And he had power to give life unto the image of the beast,
that the image of the beast should both speak,
and cause that as many as would
not worship the image of the beast should be killed.
"Historically, Catholic theologians have given three main arguments in favor of the death penalty.
The first is that justice demands it for certain offences. Every injustice creates an imbalance, and justice, say the theologians, demands that the imbalance must be corrected.
Second, the Church has taught that the death penalty is expiatory. Expiation is an attempt to redress, through penance and other forms of mortification, some wrongdoing. Catholics are taught that we must achieve expiation either here or in the cleansing fire of purgatory.
As Pope Pius XII said: “It is reserved then to the public power to deprive the condemned man of the benefit of life, in expiation of his fault, when already, by his crime, he has dispossessed himself of the right to life.”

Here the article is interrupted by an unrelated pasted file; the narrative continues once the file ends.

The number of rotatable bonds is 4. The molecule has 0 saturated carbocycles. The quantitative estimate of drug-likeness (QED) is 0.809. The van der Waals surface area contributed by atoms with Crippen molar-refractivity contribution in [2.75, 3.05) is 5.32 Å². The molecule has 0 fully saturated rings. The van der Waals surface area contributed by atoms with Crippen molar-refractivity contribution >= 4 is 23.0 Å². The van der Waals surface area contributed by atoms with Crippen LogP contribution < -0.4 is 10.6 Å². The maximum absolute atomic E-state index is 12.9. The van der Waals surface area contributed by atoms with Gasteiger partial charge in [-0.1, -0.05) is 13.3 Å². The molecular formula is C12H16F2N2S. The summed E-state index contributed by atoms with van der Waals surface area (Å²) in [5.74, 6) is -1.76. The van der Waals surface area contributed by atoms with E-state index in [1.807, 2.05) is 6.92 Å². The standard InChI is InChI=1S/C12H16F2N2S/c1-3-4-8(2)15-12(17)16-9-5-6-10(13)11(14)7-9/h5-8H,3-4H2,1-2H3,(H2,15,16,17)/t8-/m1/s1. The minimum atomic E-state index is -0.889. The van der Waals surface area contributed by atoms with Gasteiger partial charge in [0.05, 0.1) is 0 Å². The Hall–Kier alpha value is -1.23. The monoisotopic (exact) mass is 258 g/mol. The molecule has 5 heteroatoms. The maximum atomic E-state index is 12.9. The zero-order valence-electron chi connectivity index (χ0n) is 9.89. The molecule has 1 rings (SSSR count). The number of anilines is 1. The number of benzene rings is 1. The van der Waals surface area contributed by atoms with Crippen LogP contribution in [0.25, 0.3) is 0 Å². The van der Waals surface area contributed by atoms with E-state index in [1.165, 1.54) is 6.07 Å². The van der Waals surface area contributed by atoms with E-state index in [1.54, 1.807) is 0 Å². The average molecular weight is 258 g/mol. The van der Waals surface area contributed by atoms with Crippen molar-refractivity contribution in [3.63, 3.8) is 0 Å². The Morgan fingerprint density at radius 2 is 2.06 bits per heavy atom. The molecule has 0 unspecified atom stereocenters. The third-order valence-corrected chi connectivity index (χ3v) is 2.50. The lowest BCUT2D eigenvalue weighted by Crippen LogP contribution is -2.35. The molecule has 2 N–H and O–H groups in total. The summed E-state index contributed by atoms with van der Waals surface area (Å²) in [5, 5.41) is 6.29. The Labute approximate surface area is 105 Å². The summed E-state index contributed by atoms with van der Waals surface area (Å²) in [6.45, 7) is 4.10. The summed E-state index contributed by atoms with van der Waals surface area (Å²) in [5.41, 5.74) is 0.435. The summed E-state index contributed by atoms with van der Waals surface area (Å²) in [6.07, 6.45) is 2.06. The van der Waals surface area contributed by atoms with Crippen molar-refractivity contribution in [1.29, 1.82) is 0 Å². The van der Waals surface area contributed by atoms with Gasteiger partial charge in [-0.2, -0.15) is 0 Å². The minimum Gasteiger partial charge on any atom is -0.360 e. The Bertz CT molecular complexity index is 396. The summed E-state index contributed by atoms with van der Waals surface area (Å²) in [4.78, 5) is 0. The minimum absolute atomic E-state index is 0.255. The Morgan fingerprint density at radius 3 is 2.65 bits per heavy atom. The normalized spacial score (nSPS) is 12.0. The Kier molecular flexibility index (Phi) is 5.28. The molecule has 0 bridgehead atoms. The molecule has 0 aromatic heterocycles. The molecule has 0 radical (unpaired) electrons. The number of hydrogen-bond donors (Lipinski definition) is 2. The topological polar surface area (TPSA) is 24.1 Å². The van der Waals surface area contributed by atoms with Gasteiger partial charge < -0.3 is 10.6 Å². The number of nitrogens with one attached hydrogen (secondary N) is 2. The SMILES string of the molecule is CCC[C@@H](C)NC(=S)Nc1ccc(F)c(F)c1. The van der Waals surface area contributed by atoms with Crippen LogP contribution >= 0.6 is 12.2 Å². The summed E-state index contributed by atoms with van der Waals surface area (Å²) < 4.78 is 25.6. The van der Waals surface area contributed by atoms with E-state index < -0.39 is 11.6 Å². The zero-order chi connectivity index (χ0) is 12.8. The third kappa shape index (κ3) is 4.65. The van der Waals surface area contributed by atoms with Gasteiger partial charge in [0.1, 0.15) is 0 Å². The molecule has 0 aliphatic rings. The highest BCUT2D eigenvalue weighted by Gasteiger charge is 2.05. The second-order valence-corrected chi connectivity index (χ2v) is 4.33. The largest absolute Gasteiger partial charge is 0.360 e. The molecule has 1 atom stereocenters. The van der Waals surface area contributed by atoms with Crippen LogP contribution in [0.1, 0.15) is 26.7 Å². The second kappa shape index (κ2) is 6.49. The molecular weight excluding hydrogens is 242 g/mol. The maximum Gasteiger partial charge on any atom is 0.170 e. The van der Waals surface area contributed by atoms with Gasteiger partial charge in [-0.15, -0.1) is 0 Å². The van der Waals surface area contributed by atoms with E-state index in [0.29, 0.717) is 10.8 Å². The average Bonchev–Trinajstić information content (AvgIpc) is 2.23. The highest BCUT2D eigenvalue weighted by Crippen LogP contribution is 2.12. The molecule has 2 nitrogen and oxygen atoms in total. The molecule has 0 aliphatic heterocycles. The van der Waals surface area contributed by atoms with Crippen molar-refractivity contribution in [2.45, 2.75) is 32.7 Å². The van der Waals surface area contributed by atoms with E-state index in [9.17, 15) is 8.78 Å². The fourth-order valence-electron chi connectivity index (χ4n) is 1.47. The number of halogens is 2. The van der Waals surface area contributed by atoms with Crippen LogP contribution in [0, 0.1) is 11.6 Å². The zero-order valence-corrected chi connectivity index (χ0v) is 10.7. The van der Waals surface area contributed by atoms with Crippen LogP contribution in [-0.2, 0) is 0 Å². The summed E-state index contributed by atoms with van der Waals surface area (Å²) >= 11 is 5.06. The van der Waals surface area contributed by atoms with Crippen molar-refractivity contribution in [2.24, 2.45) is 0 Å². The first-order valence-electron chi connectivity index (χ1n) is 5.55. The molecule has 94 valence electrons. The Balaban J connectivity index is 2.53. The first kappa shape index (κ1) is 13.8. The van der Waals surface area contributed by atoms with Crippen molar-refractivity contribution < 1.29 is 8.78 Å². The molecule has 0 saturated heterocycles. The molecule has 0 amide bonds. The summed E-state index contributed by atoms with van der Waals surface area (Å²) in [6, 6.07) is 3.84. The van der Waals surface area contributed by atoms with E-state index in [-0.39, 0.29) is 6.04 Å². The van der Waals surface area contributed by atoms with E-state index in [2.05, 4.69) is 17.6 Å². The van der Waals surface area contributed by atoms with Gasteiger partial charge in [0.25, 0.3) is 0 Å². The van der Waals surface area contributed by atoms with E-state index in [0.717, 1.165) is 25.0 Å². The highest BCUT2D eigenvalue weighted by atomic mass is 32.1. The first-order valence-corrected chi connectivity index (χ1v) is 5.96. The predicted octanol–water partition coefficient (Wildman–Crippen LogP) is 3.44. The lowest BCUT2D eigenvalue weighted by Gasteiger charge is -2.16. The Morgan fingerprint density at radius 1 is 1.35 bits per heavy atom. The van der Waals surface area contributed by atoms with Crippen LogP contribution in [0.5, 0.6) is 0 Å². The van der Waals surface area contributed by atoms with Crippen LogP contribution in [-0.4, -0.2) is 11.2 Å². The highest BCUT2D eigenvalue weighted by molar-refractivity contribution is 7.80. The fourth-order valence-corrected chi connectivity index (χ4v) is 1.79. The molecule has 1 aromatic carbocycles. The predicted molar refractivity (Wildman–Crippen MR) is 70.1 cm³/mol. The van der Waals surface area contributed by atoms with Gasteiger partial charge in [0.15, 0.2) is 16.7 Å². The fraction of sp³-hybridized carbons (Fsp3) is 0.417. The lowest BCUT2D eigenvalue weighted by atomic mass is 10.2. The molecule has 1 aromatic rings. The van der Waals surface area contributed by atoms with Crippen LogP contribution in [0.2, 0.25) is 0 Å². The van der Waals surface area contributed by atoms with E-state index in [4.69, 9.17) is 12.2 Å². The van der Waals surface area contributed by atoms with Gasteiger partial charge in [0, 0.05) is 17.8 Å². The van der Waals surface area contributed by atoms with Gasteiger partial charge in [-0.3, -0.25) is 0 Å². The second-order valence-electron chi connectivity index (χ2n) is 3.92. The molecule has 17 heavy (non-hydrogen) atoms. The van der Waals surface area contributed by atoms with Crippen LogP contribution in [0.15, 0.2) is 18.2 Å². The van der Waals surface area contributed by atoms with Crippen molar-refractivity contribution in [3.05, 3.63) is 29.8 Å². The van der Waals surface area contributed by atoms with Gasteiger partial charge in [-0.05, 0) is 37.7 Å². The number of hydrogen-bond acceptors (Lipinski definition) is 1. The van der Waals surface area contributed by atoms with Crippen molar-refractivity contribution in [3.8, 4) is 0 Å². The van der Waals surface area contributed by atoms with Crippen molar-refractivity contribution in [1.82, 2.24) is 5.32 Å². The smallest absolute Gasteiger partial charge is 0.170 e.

Third, the death penalty can sometimes support the common good. St Thomas Aquinas makes this point: “Therefore if a man be dangerous and infectious to the community, on account of some sin, it is praiseworthy and advantageous that he be killed in order to safeguard the common good.”
It is no coincidence that the increasing rejection of the death penalty has coincided with a decline in religious practice and belief in an afterlife. If there is no God, and no punishment or purgation in the afterlife, then there is no need for expiation, and injustice becomes not a cosmic imbalance with implications that spread to eternity but a simple transaction payable only in this one terminable lifetime." Catholic Herald